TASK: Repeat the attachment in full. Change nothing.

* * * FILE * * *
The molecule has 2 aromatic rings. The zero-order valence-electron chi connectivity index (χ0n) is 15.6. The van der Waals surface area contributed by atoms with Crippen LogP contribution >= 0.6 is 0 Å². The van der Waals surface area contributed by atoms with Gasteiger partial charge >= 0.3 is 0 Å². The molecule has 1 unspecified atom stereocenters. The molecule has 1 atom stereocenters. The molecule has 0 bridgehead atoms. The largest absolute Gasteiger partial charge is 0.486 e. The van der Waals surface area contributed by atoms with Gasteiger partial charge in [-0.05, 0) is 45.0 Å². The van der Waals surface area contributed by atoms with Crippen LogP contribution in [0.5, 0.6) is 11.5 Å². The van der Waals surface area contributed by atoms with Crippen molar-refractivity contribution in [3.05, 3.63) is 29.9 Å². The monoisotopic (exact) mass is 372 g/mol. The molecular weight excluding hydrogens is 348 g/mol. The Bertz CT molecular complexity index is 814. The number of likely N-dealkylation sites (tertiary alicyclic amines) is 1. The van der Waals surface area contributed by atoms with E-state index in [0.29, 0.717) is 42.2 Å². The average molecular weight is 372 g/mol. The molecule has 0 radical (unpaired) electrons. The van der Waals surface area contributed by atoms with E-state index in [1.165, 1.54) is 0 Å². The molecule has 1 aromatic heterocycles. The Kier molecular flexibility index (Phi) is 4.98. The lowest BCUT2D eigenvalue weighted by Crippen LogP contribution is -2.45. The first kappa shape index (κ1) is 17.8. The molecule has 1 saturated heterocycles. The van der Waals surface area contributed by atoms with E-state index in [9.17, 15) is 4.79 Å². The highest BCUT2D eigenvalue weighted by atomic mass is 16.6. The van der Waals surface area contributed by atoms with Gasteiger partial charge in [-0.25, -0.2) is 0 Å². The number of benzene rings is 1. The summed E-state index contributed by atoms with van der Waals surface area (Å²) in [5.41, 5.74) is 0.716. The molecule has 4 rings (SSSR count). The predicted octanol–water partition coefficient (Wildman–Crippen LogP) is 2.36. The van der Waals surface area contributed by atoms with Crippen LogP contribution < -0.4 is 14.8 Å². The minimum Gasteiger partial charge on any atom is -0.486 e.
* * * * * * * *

The molecule has 2 aromatic rings. The zero-order valence-electron chi connectivity index (χ0n) is 15.6. The van der Waals surface area contributed by atoms with Crippen LogP contribution >= 0.6 is 0 Å². The van der Waals surface area contributed by atoms with Gasteiger partial charge >= 0.3 is 0 Å². The molecule has 1 unspecified atom stereocenters. The molecule has 1 atom stereocenters. The molecule has 0 bridgehead atoms. The largest absolute Gasteiger partial charge is 0.486 e. The van der Waals surface area contributed by atoms with Gasteiger partial charge in [-0.05, 0) is 45.0 Å². The van der Waals surface area contributed by atoms with Crippen LogP contribution in [0.5, 0.6) is 11.5 Å². The van der Waals surface area contributed by atoms with Crippen molar-refractivity contribution in [3.05, 3.63) is 29.9 Å². The monoisotopic (exact) mass is 372 g/mol. The molecular weight excluding hydrogens is 348 g/mol. The Bertz CT molecular complexity index is 814. The number of likely N-dealkylation sites (tertiary alicyclic amines) is 1. The van der Waals surface area contributed by atoms with E-state index in [0.29, 0.717) is 42.2 Å². The average molecular weight is 372 g/mol. The molecule has 0 radical (unpaired) electrons. The van der Waals surface area contributed by atoms with E-state index in [1.165, 1.54) is 0 Å². The molecule has 1 aromatic heterocycles. The Kier molecular flexibility index (Phi) is 4.98. The lowest BCUT2D eigenvalue weighted by Crippen LogP contribution is -2.45. The first kappa shape index (κ1) is 17.8. The molecule has 1 saturated heterocycles. The van der Waals surface area contributed by atoms with E-state index in [9.17, 15) is 4.79 Å². The highest BCUT2D eigenvalue weighted by atomic mass is 16.6. The van der Waals surface area contributed by atoms with Gasteiger partial charge in [-0.25, -0.2) is 0 Å². The number of benzene rings is 1. The summed E-state index contributed by atoms with van der Waals surface area (Å²) in [5.41, 5.74) is 0.716. The molecule has 4 rings (SSSR count). The predicted octanol–water partition coefficient (Wildman–Crippen LogP) is 2.36. The van der Waals surface area contributed by atoms with Crippen LogP contribution < -0.4 is 14.8 Å². The minimum Gasteiger partial charge on any atom is -0.486 e.